What Are The Best Types Of Fish For Ceviche?

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Ceviche is one of those dishes that grips the senses. It's bracing in the best ways possible — cold and evocative of the seaside with an almost electrifying citrus ting. Texturally, ceviche is a symphony of yielding fish against the crunch of fresh vegetables. For some, the first bite transports the mind to coastal Peru, where the dish originated. In fact, according to the Washington Post, the name ceviche is possibly rooted in the Quechua word "siwichi" meaning "fresh fish," though it also may be derived from the Spanish escabeche, which refers to a dish of meat, fish, or vegetables allowed to marinate and cook in flavored vinegar, notes Epicurious.

A cursory search of the internet turns up seemingly endless variations of ceviche, with none of them claiming to be the original recipe. That's as it should be; ceviche is a preparation, not a fixed dish. The New Peruvian outlines 11 different types, ranging from a traditional fish ceviche to variations using mushrooms, beans, and even bull "oysters" instead of seafood. Further, ceviche is found throughout Latin America and across the globe, with recipes calling for octopus, halibut, celery, and ginger (via Wine Enthusiast.)

With so much variety, it can be hard to know where to start and what to buy. A proper fishmonger's case is a bounty of seafood, but which provides the best base for ceviche?

Which fish?

If you're unfamiliar with ceviche — also sometimes spelled seviche — then here's a quick primer. Seafood, from fish to shellfish, is marinated in a strongly acidic liquid, typically a citrus juice, and usually vegetables, with onions and chiles being among the most common. The acidic marinade acts quickly to denature the proteins in the meat, giving it the hallmarks of being cooked with heat while retaining the brightness of raw fish (via Serious Eats).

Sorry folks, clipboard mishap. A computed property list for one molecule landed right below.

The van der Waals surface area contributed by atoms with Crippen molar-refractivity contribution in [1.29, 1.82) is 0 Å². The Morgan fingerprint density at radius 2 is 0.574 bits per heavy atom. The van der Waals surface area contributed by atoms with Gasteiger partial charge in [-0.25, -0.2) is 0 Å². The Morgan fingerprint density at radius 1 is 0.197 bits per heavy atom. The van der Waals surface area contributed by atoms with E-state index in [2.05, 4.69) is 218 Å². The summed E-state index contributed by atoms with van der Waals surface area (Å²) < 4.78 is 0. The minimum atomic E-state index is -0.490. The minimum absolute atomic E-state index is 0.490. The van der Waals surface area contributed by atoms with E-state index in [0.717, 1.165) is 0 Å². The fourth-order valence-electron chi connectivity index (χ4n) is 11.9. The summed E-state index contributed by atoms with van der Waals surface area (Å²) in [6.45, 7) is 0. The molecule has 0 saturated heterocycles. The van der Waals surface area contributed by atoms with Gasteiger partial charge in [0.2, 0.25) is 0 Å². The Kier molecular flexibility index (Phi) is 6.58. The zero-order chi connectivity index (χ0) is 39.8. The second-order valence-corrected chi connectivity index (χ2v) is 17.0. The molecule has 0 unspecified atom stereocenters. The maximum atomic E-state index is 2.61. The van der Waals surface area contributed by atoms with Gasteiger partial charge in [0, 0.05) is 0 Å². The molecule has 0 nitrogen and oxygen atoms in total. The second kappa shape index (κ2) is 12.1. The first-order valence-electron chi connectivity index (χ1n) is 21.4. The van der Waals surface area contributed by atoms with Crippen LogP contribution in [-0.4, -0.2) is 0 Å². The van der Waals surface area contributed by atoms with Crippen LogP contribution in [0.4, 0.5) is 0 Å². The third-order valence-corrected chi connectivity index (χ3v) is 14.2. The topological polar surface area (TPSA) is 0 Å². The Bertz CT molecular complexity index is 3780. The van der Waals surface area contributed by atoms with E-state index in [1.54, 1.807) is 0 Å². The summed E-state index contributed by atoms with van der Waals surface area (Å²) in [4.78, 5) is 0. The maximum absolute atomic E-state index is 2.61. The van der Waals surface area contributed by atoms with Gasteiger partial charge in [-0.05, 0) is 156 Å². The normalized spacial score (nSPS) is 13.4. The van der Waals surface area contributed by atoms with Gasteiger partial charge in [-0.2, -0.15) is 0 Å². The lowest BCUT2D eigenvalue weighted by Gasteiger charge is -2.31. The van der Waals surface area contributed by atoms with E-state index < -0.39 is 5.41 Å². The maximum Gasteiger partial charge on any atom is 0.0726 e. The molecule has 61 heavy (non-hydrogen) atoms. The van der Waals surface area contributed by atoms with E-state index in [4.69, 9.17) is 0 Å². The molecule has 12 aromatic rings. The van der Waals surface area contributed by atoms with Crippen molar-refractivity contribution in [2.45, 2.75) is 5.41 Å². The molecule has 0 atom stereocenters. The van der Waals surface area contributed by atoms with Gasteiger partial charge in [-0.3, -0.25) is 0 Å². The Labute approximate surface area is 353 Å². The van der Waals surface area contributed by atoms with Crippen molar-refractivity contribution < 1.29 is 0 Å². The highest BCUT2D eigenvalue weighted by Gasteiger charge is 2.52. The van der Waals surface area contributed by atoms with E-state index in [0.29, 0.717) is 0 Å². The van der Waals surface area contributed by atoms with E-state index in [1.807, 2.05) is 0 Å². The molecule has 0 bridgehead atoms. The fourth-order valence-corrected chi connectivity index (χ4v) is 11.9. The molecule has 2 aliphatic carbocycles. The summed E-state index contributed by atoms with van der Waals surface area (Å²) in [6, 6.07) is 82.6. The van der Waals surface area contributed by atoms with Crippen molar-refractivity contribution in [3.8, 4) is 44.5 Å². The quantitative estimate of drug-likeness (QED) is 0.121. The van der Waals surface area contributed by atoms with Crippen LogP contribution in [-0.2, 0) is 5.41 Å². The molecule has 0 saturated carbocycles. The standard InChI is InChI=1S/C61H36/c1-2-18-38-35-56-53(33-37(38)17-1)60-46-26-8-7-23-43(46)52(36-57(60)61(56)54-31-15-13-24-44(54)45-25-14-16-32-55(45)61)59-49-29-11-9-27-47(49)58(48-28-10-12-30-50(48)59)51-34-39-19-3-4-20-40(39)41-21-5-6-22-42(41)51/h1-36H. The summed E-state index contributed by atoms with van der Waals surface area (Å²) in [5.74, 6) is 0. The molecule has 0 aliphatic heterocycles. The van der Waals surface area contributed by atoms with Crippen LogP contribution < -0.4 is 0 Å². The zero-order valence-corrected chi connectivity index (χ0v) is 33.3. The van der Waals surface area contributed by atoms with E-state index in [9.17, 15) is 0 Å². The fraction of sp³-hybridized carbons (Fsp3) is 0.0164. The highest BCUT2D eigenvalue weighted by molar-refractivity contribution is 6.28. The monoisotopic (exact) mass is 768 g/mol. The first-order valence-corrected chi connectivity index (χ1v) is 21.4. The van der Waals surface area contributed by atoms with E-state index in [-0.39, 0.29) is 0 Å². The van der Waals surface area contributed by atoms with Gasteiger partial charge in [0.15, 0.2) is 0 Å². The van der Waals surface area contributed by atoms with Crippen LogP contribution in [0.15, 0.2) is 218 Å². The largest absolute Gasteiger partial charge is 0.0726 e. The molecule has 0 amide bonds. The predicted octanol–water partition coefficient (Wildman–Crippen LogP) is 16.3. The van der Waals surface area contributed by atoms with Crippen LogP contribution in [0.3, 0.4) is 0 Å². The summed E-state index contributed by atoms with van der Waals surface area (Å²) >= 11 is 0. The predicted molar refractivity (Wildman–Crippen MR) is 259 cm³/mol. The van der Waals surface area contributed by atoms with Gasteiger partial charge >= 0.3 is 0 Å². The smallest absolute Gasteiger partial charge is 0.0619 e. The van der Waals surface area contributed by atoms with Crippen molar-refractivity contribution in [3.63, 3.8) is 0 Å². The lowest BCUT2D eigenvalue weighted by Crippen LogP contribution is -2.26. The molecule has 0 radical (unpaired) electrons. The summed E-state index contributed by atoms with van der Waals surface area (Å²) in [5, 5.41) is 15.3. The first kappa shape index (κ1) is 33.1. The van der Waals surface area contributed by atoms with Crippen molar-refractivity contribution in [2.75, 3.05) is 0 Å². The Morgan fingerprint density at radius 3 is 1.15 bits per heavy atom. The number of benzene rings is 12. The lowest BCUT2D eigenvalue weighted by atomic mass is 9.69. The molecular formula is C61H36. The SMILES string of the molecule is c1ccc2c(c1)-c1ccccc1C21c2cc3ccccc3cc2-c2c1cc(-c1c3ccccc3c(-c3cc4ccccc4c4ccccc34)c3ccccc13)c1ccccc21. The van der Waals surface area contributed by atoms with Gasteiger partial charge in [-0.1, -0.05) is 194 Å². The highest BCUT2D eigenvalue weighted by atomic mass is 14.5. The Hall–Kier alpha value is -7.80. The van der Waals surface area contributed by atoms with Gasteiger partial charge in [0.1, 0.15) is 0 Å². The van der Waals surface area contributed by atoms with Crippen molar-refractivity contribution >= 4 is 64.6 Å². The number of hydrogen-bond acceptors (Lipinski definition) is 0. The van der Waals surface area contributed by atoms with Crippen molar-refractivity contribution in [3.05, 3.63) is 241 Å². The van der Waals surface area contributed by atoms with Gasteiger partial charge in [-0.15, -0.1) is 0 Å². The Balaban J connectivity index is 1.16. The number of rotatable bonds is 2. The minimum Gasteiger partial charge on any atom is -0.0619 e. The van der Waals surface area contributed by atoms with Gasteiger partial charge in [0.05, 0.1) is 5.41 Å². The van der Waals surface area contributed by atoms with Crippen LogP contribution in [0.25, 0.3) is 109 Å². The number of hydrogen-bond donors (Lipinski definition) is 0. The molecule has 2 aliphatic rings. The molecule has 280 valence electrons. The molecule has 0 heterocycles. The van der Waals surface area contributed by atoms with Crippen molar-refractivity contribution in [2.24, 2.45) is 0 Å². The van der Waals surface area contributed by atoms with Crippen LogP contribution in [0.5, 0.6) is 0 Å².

The best place to get started when working ceviche into your repertoire is with a basic, yet refined recipe. Eating Well offers one that gives the cook a little discretion when it comes to the choice of fish. They recommend selecting a white fish with firm flesh, offering up mahi-mahi or cod as suggestions. This type of fish proves resilient enough to stand up to the action of the marinade while not being so assertive as to dominate the dish's overall flavor profile. One of the most important things to remember, regardless of what seafood you choose, is to pick only the freshest, which not only provides optimal flavor, but also minimizes the risk of exposure to food-borne pathogens.

Explore the bounty of the sea

Once comfortable in your ceviche game, you may want to venture outside of traditional recipes and tackle one of the multitude of ceviche variations that make use of nontraditional seafood and flavoring combinations.

If you're a fan of shrimp, you'll want to try this Mexican ceviche from My Latina Table. It packs in flavor — and spice — with a healthy dose of hot sauce and fresh jalapeños, balancing it with rich and creamy chunks of avocado.

Another great shellfish to use in ceviche is the scallop. In this adaptation of a recipe from Martin Morales' book "Ceviche: Peruvian Kitchen," the tender flesh of the bivalve is dressed with lime juice, dotted with crunchy, tart pomegranate seeds, and drizzled with Peru's most famous liquor, Pisco.

No matter the recipe — or recipes — you choose to explore, there is one ceviche adjacent food stuff that is not to be missed. Leche de Tigre, which translates to "tiger's milk," is the piquant juice left over after ceviche has marinated. It is commonly consumed as a beverage, either alongside ceviche or on its own as a prized hangover cure, explains Food & Wine